Unfortunately, even though it is technically possible, student debt is seldom discharged in Chapter 7 and Chapter 13 bankruptcy. When it feels like you are out of options and out of money, The Law Offices of Ronald I. Chorches are there to provide relief.
When you can no longer afford your monthly student loan obligations or have your wages garnished to make up for delinquent payments, you may wonder how you will ever get your debt under control. Many people turn to bankruptcy as a possibility, thinking they will be able to liquefy loans or reduce them to a manageable payment.
Managing Student Loan Debts
When bankruptcy is not an option, there are other alternatives to student debt relief. Solutions range from loan restructuring to forgiveness programs, both of which our skilled and experienced lawyers can discuss with you. In a free case evaluation, we will analyze your scenario and offer a candid opinion of the most effective and affordable way to eliminate student loans.
If you simply need more time to get on your feet financially, you may be able to suspend your student loan obligations while pursuing a Chapter 13 bankruptcy.
Some people assume incorrectly that you can discharge any debt you have in bankruptcy. Others strongly believe that student loan debt is exempt and can never be discharged, even with a successful bankruptcy filing for other types of debt. Which is true?
The reality is somewhere in the middle. One study did find that most people don’t even try, with just 0.1 percent of those who file and who also have student loans attempting to have them discharged. However, of those, a full 40 percent saw at least a portion of the debt erased.
Can You Discharge Student Loan Debt in Bankruptcy?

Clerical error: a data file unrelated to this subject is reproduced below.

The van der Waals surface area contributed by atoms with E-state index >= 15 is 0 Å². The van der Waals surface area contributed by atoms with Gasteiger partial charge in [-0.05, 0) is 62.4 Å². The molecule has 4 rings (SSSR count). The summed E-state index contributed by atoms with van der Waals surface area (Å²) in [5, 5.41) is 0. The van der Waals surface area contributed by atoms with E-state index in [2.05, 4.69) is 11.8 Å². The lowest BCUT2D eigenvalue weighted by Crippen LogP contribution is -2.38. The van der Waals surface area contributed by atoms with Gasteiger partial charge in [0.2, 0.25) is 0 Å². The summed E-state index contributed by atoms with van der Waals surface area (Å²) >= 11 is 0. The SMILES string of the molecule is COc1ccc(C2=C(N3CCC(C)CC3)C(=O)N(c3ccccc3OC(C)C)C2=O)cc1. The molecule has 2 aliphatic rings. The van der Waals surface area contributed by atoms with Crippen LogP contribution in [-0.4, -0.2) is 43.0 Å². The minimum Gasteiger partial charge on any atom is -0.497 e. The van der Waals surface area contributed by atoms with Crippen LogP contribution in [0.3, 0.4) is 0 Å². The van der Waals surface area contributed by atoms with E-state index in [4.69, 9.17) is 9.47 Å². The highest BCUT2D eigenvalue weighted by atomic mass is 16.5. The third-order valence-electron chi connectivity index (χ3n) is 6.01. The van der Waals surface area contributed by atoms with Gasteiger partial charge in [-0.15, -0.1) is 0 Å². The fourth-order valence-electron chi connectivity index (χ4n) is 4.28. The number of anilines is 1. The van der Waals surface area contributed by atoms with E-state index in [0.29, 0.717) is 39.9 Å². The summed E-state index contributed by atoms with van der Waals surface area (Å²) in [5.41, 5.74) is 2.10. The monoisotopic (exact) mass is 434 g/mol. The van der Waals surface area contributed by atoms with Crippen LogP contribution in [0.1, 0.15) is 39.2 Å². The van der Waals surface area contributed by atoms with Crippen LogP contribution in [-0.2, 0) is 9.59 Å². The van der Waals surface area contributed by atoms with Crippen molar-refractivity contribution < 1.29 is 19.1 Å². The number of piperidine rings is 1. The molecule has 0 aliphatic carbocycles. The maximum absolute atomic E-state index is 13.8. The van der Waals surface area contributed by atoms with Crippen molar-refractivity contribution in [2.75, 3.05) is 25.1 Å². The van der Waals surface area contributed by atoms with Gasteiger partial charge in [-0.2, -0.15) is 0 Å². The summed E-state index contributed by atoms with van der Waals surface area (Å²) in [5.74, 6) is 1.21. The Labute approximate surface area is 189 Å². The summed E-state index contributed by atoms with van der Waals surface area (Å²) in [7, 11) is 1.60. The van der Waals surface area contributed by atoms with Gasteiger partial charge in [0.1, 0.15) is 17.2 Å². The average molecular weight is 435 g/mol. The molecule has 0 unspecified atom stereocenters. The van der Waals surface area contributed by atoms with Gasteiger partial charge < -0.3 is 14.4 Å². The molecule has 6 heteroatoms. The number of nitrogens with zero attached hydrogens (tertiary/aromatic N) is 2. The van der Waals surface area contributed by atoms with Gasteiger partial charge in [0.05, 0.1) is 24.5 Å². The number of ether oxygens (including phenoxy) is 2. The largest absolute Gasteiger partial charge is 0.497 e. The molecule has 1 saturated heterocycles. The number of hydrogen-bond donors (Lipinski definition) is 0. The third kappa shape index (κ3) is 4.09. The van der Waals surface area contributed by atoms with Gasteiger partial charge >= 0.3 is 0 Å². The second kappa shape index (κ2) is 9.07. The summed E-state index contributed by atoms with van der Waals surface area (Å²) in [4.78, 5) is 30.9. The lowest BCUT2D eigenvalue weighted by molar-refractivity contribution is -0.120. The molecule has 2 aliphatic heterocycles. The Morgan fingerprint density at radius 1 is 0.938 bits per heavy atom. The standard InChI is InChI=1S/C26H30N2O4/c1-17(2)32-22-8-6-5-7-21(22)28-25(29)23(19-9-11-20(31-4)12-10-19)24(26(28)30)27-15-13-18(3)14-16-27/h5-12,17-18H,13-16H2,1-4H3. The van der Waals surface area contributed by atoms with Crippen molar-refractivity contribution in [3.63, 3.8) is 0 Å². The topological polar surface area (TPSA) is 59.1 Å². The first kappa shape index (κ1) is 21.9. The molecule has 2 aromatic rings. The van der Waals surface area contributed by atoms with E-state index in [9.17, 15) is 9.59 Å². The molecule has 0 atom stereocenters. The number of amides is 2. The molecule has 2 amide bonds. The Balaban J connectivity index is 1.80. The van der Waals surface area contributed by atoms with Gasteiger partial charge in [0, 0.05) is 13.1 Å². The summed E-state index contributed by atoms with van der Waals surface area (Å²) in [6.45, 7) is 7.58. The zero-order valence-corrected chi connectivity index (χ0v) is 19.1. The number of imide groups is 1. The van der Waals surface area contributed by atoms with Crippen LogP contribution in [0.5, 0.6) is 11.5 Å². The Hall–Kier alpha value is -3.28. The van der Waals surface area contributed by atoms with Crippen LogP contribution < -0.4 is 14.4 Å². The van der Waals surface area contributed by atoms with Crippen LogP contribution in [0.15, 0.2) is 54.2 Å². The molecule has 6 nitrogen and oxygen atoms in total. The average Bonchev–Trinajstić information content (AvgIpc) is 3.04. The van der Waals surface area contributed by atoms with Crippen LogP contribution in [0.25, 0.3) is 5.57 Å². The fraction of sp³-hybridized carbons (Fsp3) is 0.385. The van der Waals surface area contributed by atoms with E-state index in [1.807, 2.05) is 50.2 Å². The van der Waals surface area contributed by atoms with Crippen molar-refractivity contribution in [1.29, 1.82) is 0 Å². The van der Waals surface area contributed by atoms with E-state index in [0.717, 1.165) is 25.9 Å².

Declaring bankruptcy for student loans is possible, but it can be hard to do, and it won’t work in every case.
What you need to essentially prove is, that the loans are a hardship; that you can’t live a healthy, normal life because of the loan debt, and you absolutely can’t pay them back. Three things that courts look for include:
- The student tried in good faith to pay off what was owed, but could not do it
- Being forced to make those payments is not just difficult, but means the person can’t keep up a minimum standard of living. This doesn’t just mean you don’t have disposable income for things you want, but means you can’t pay for necessities.
- The person is not likely to see a shift in his or her financial situation. If you’re just between jobs, that may not be good enough, for example, but you could make this claim if a disability means you’ll never work again
As noted, this process can be highly complex. It’s important to know know exactly what you’ll have to show the court and what legal steps are required.
Understanding Your Options
In 99.9 percent of cases, student loans cannot be feasibly discharged under bankruptcy. Under rare circumstances, however, you may be able to show a substantial inability to repay as well as demonstrate the unlikelihood that you will ever be able to repay. Whenever possible, our attorneys can help you prove you meet the following criteria to eliminate loans with bankruptcy in Hartford, Connecticut:
- Repaying student debt would make it impossible for you to maintain a minimal standard of living
- Continuing to make payments would cause financial hardship for a significant portion of the repayment period
- Good faith efforts towards repayment were made before filing for bankruptcy
If your loans are from a for-profit trade school, in certain situations, a judge may discharge loans if the institution broke a contract or engaged in deceptive practices.
Get In Touch With Us
Regardless of the obstacles you face or the complexity of your case, our law firm is there to help. Reach out to us by calling 860-563-3955 or using our online free bankruptcy consultation form.